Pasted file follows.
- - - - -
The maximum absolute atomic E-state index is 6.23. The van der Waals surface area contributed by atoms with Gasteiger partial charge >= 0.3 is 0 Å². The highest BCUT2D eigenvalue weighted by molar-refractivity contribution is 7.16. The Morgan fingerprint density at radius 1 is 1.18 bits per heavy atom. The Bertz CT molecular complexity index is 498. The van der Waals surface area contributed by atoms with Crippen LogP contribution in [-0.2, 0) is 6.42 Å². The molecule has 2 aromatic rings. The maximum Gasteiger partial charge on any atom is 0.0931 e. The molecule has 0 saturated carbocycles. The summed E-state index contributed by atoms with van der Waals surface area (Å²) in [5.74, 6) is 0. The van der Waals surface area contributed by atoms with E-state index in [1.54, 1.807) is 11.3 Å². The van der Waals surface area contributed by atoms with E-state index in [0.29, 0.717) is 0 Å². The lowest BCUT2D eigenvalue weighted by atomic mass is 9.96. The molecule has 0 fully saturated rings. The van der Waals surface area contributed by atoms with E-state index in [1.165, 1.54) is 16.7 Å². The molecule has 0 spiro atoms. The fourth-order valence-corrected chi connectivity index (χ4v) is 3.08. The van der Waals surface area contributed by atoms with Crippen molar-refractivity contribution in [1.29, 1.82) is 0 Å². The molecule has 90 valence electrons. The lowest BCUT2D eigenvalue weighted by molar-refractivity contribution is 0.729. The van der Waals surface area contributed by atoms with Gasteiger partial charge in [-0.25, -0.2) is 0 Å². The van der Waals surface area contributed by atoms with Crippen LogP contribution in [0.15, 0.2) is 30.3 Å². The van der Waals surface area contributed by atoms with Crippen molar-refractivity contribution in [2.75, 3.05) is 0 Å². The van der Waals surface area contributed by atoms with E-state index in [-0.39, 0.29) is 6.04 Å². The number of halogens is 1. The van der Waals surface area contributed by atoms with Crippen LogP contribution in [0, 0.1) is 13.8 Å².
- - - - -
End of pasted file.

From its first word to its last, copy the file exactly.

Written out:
The maximum absolute atomic E-state index is 6.23. The van der Waals surface area contributed by atoms with Gasteiger partial charge >= 0.3 is 0 Å². The highest BCUT2D eigenvalue weighted by molar-refractivity contribution is 7.16. The Morgan fingerprint density at radius 1 is 1.18 bits per heavy atom. The Bertz CT molecular complexity index is 498. The van der Waals surface area contributed by atoms with Crippen LogP contribution in [-0.2, 0) is 6.42 Å². The molecule has 2 aromatic rings. The maximum Gasteiger partial charge on any atom is 0.0931 e. The molecule has 0 saturated carbocycles. The summed E-state index contributed by atoms with van der Waals surface area (Å²) in [5.74, 6) is 0. The van der Waals surface area contributed by atoms with E-state index in [1.54, 1.807) is 11.3 Å². The van der Waals surface area contributed by atoms with E-state index in [0.29, 0.717) is 0 Å². The lowest BCUT2D eigenvalue weighted by atomic mass is 9.96. The molecule has 0 fully saturated rings. The van der Waals surface area contributed by atoms with E-state index in [1.165, 1.54) is 16.7 Å². The molecule has 0 spiro atoms. The fourth-order valence-corrected chi connectivity index (χ4v) is 3.08. The van der Waals surface area contributed by atoms with Crippen molar-refractivity contribution in [1.29, 1.82) is 0 Å². The molecule has 90 valence electrons. The lowest BCUT2D eigenvalue weighted by molar-refractivity contribution is 0.729. The van der Waals surface area contributed by atoms with Gasteiger partial charge in [-0.25, -0.2) is 0 Å². The van der Waals surface area contributed by atoms with Crippen LogP contribution in [0.15, 0.2) is 30.3 Å². The van der Waals surface area contributed by atoms with Crippen molar-refractivity contribution in [2.75, 3.05) is 0 Å². The van der Waals surface area contributed by atoms with E-state index in [-0.39, 0.29) is 6.04 Å². The number of halogens is 1. The van der Waals surface area contributed by atoms with Crippen LogP contribution in [0, 0.1) is 13.8 Å².